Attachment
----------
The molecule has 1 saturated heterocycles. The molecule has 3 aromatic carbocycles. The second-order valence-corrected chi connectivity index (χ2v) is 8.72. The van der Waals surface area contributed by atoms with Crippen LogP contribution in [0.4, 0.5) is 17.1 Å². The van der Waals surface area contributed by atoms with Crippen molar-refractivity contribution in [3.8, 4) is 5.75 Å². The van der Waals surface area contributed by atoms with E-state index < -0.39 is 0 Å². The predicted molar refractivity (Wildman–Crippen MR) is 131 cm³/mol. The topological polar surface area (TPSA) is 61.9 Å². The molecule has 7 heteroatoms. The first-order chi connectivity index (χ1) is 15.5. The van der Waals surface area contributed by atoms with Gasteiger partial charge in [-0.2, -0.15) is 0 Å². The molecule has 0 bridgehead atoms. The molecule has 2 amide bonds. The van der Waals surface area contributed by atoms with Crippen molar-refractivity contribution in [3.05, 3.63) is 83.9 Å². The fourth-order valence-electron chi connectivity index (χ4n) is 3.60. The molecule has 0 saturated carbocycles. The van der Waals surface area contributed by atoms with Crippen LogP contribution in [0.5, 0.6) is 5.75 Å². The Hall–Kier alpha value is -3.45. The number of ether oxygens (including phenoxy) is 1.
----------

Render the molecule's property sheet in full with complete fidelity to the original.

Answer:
The molecule has 1 saturated heterocycles. The molecule has 3 aromatic carbocycles. The second-order valence-corrected chi connectivity index (χ2v) is 8.72. The van der Waals surface area contributed by atoms with Crippen LogP contribution in [0.4, 0.5) is 17.1 Å². The van der Waals surface area contributed by atoms with Crippen molar-refractivity contribution in [3.8, 4) is 5.75 Å². The van der Waals surface area contributed by atoms with E-state index < -0.39 is 0 Å². The predicted molar refractivity (Wildman–Crippen MR) is 131 cm³/mol. The topological polar surface area (TPSA) is 61.9 Å². The molecule has 7 heteroatoms. The first-order chi connectivity index (χ1) is 15.5. The van der Waals surface area contributed by atoms with Gasteiger partial charge in [-0.2, -0.15) is 0 Å². The molecule has 0 bridgehead atoms. The molecule has 2 amide bonds. The van der Waals surface area contributed by atoms with Crippen molar-refractivity contribution in [3.05, 3.63) is 83.9 Å². The fourth-order valence-electron chi connectivity index (χ4n) is 3.60. The molecule has 0 saturated carbocycles. The van der Waals surface area contributed by atoms with Crippen LogP contribution in [0.5, 0.6) is 5.75 Å². The Hall–Kier alpha value is -3.45. The number of ether oxygens (including phenoxy) is 1.